A novel that is by turns hilarious, tragic, and hopeful, Firmin is a masterpiece of literary imagination. For here, a tender soul, a vagabond and philosopher, struggles with mortality and meaning in a tale for anyone who has ever feasted on a book and then had to turn the final page.
Praise For Firmin…
"Firmin is one of the most enjoyably surprising books I’ve read for a long time. It’s a work of great originality: whenever I thought it was going to be one sort of book, it gently swerved aside and became another. This suggests an uncertainty of purpose, but that’s not the impression at all. It’s held together by the character of the narrator himself, a rat of deep humanity and intelligence, and the final impression is one of delicate tragedy. This really is a book like nothing else."—Philip Pullman
“Delicious. Firmin is a book that is written for Readers, that is, for people who have the book passion and for whom books are as real as anything else in life. Realer, perhaps.” —Donna Leon
“Surprising and moving meditation on the advantages (and disadvantages) of an entirely fictional life. Eloquent and witty, Firmin speaks for the book-loving rodent in all of us.” —Karen Joy Fowler, bestselling author of The Jane Austen Book Club
“[A] moving and wildly inventive novel…Firmin is a hero in the Dickensian mode…with the sardonic shadings of Vonnegut, and the same explicit tenderness.” —Los Angeles Times
“An alternately whimsical and earnest paean to the joys of literature.” —Publishers Weekly
"Mouth-wateringly creative, clever, unconventional and entertaining....Firmin is the kind of debut novel that exemplifies an author's raw creativity and passion for the art of writing, as much as the story. All readers will want to take a bite, both figuratively and literally, out of this page-turner."—BookBrowse.com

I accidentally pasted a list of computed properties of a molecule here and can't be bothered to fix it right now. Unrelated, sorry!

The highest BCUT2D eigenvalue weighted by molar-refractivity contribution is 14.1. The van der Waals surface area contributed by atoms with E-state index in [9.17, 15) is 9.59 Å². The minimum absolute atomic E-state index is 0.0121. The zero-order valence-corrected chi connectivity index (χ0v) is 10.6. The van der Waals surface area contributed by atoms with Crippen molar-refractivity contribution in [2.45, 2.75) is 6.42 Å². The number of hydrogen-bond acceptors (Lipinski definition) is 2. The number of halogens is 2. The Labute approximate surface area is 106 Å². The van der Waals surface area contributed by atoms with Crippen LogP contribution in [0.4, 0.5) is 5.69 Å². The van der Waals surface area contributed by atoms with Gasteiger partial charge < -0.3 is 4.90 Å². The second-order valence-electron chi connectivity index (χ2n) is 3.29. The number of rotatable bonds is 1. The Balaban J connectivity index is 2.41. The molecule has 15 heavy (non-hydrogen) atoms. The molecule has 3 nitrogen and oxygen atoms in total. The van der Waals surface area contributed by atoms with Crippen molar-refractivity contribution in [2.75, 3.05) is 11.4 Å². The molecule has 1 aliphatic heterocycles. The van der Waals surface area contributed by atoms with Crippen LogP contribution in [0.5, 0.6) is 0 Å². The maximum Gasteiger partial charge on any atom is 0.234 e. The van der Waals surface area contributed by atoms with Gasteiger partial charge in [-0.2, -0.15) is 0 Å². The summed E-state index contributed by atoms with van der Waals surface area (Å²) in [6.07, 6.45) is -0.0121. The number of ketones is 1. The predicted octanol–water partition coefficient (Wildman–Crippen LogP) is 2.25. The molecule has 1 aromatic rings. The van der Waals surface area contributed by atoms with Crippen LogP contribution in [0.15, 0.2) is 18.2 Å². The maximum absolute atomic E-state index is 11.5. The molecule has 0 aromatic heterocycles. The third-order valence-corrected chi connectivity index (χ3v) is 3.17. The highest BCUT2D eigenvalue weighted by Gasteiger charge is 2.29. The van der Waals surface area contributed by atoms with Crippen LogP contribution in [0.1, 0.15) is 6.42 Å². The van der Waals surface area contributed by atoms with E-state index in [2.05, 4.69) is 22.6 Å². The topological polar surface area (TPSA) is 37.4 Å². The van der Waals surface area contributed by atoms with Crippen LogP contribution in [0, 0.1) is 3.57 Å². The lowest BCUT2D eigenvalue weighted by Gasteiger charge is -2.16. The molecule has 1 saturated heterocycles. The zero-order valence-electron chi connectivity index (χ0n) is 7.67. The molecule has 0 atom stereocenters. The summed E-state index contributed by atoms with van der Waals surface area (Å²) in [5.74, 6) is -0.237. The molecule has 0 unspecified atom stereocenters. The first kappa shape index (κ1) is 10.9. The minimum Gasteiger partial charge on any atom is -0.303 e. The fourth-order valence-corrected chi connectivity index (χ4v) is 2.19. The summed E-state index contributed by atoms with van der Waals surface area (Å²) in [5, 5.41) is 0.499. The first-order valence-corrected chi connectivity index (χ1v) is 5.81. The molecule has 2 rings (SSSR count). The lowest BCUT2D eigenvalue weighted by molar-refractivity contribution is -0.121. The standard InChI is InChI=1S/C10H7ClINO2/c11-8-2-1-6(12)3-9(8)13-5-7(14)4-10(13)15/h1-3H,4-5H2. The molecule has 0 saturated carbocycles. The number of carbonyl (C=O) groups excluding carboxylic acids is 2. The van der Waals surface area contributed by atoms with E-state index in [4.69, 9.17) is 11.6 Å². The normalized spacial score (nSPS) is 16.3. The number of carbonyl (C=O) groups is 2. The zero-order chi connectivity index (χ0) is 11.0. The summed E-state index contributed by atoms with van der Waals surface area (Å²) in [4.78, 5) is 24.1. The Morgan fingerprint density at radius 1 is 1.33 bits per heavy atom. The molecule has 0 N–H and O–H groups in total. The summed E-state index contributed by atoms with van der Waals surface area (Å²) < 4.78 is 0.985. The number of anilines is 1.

Delta, 9780385342650, 165pp.
Publication Date: December 30, 2008
About the Author
Conversation Starters from ReadingGroupChoices.com
Chapter One of Firmin begins, “I had always imagined that my life story…would have a great first line.” How would your autobiography begin?
Discuss anthropomorphism, the literary device that allows human characteristics to be assigned to non-human beings. Why do you think the author chose to employ this method in the novel? Would the story have been different if Firmin’s tale was told by a third party?
Continuing on this theme, why do you think the author chose a rat as his narrator? Could the story have been told from the vantage point of another animal? What makes Firmin so unique among his brethren in the wild kingdom?
What did you think of the illustrations throughout the book? Did they enhance your reading experience?
When Norman, the proprietor of Pembroke’s Books, catches sight of Firmin in his perch in the store’s ceiling, he sets out to kill the rat–upending Firmin’s fantasy of developing a two-sided friendship with the man. Why did Firmin think he would be accepted as anything other than a rodent when Norman discovers him?
Through Firmin’s eyes, we see the city of Boston–particularly Scollay Square–in a time of upheaval and, ultimately, destruction. What was it like to read about the city from an animal’s point of view? What did you learn?
“Could it be that I, despite my unlikely appearance, have a Destiny?” (page 37) What was Firmin’s destiny? Why do you suppose he was gifted with the ability to read?
“The fact is, I had no voice,” (page 40). Is there irony in the fact that Firmin could think, reason, and read, but was unable to communicate with any other beings than rats?
Consider Firmin’s propensity for capturing images in his mind and assigning captions to them. Why do you think he did this?
Talk about Firmin’s relationship with Jerry. How much of it was real, do you think? How much of it existed in Firmin’s imagination?
Near the end of Chapter Fifteen, Firmin says, “I had spent a lifetime looking at the world through cracks, and I was sick of it.” What does he mean by this statement?
Firmin hallucinates seeing Ginger Rogers in Jerry’s apartment, with her telling him at one point, “Everyone has two jobs, Firmin, a day job and a night job, because everyone has two sides. You do, they do, I do. No one can escape it,” (page 159). Do you agree with the sentiment that each person has two sides to their personality? What were Firmin’s two sides?
Discuss Firmin’s slow trip back to his birth home, in the basement of the bookstore. Was it meaningful that he chose to return there?
” ‘But I’m loothing them that’s here and all I lothe. Loonley in my loneness,’ ” (page 163). Here, Firmin quotes one of the ending lines in James Joyce’s Finnegan’s Wake. Is there significance in Sam Savage’s choice to include this line in the ending of Firmin?